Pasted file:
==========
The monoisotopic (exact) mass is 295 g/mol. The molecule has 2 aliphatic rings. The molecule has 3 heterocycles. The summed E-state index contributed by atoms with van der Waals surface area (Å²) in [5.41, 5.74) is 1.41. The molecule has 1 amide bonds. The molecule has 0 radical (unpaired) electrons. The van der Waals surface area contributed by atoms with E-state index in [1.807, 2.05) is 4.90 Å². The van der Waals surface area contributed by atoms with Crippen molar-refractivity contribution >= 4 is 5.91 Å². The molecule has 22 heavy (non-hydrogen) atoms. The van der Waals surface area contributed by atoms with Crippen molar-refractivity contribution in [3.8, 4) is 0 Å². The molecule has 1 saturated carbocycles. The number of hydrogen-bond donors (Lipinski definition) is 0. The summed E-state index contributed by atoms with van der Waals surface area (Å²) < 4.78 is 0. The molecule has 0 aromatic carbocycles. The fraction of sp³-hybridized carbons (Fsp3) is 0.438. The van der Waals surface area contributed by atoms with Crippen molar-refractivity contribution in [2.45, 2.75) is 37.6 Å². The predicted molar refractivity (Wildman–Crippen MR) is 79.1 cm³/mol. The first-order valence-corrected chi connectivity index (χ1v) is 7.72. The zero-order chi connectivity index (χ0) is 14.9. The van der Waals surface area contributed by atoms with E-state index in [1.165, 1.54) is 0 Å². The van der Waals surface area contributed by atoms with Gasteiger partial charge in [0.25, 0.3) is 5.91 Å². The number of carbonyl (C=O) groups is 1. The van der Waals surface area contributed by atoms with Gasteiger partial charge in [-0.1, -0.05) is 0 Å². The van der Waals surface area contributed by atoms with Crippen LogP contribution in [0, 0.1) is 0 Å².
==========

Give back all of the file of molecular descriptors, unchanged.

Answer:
The monoisotopic (exact) mass is 295 g/mol. The molecule has 2 aliphatic rings. The molecule has 3 heterocycles. The summed E-state index contributed by atoms with van der Waals surface area (Å²) in [5.41, 5.74) is 1.41. The molecule has 1 amide bonds. The molecule has 0 radical (unpaired) electrons. The van der Waals surface area contributed by atoms with E-state index in [1.807, 2.05) is 4.90 Å². The van der Waals surface area contributed by atoms with Crippen molar-refractivity contribution >= 4 is 5.91 Å². The molecule has 22 heavy (non-hydrogen) atoms. The van der Waals surface area contributed by atoms with Crippen molar-refractivity contribution in [3.8, 4) is 0 Å². The molecule has 1 saturated carbocycles. The number of hydrogen-bond donors (Lipinski definition) is 0. The summed E-state index contributed by atoms with van der Waals surface area (Å²) < 4.78 is 0. The molecule has 0 aromatic carbocycles. The fraction of sp³-hybridized carbons (Fsp3) is 0.438. The van der Waals surface area contributed by atoms with Crippen molar-refractivity contribution in [2.45, 2.75) is 37.6 Å². The predicted molar refractivity (Wildman–Crippen MR) is 79.1 cm³/mol. The first-order valence-corrected chi connectivity index (χ1v) is 7.72. The zero-order chi connectivity index (χ0) is 14.9. The van der Waals surface area contributed by atoms with E-state index in [1.165, 1.54) is 0 Å². The van der Waals surface area contributed by atoms with Gasteiger partial charge in [0.25, 0.3) is 5.91 Å². The number of carbonyl (C=O) groups is 1. The van der Waals surface area contributed by atoms with Gasteiger partial charge in [-0.1, -0.05) is 0 Å². The van der Waals surface area contributed by atoms with Crippen LogP contribution in [0, 0.1) is 0 Å².